Before I had my first child, I was so excited about the idea of co-sleeping. I had these visions of my partner and I sleeping peacefully with our little baby snuggled oh-so peacefully between us. Those first few dreamy moments in the morning when we looked at each other over the little miracle we had created.
Reality was somewhat less romantic, because apparently babies like to move around a little when they sleep. They can also make a lot of noise and they have no respect for your personal space, or the fact that you’re trying to get a little sleep, or that you don’t like being woken up by having a tiny finger jammed up your nose.
So after a while, I decided it was time to reclaim my bed. But by then, baby had gotten fairly accustomed to sleeping next to me, and wasn't going without a little protest.
So if you’re in a similar situation and are looking for a way to get your baby sleeping in their own room, allow me to offer up some helpful hints.
First off, prepare yourself for the resistance. Nobody reacts well to changes in their sleep routine, so there’s almost definitely going to be some push-back.
If your little one is able to climb out of their cot, they’ll probably make a few late night trips into your room and attempt to climb back into bed with you. When this happens, don’t get upset. Keep your cool and walk them back into their room. Remind them that your room is for yourself and your partner, and their room is for them. The sun’s not up yet, it’s time to go back to sleep and you will see them in the morning.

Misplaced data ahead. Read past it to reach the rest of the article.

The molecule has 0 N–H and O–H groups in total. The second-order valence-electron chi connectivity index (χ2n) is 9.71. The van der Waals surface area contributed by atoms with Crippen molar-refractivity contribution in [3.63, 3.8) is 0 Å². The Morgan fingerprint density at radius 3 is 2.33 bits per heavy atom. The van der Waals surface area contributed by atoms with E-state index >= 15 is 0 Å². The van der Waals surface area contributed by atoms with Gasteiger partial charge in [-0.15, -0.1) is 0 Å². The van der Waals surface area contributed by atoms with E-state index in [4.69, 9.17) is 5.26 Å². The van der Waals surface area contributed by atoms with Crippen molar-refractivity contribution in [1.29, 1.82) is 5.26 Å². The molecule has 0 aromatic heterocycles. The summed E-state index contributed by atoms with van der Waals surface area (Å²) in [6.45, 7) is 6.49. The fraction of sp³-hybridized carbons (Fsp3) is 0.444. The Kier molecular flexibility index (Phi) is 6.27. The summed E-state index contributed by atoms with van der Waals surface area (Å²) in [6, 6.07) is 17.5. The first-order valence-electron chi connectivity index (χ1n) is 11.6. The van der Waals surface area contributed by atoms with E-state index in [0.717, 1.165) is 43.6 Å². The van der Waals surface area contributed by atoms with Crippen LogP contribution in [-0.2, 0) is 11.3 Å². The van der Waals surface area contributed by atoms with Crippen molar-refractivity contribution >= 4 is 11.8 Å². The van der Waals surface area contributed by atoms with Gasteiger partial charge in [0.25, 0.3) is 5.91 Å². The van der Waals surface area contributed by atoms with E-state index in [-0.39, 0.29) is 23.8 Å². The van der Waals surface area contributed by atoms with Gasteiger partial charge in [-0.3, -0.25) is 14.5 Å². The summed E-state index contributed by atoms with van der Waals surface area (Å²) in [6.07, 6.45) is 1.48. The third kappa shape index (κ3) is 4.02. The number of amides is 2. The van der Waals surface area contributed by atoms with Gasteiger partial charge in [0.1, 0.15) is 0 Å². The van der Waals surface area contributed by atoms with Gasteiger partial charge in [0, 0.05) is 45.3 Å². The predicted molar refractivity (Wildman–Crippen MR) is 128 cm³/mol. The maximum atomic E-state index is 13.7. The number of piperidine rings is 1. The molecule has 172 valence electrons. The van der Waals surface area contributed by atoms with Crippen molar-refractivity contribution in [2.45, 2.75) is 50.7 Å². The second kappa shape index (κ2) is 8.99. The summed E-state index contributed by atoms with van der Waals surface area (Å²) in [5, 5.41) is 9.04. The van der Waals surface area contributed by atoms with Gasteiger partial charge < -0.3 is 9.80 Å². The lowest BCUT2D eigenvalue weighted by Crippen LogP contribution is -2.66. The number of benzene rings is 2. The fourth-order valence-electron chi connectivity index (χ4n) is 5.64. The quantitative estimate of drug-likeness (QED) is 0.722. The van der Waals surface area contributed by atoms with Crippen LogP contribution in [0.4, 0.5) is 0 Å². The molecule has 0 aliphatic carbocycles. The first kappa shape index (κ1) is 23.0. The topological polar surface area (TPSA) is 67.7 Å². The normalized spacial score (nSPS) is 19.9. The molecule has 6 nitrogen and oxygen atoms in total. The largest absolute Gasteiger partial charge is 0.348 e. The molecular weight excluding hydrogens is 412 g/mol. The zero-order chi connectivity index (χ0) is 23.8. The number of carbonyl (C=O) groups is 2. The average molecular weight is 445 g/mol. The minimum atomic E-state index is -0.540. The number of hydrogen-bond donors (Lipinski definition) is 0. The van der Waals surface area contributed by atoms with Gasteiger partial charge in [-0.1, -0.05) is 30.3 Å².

If your child is 3 or older you might want to set up a reward program for a good night spent in their own bed. A treat or a sticker on the calendar can be a great incentive, but keep the time window short. Kids have a hard time understanding rewards if they’re expected to maintain a behaviour for a full week, so a daily reward usually works best.
The other way to soften the blow of moving your little one into their own room is to stay in their room with them for a few nights while they’re making the change. Don’t rock them to sleep or engage with them while they’re drifting off, as this can create an association issue, but feel free to sit in a chair while they’re falling asleep so they can see that you’re there, and gradually start working your way out earlier and earlier.
Again, there’s probably still going to be a little bit of crying, but once your little one gets the hang of sleeping in their own room, your whole family can look forward to much more restful nights, and far fewer wake ups from an unintentional kick to the face.
From your child, anyway. I can't promise anything from your partner.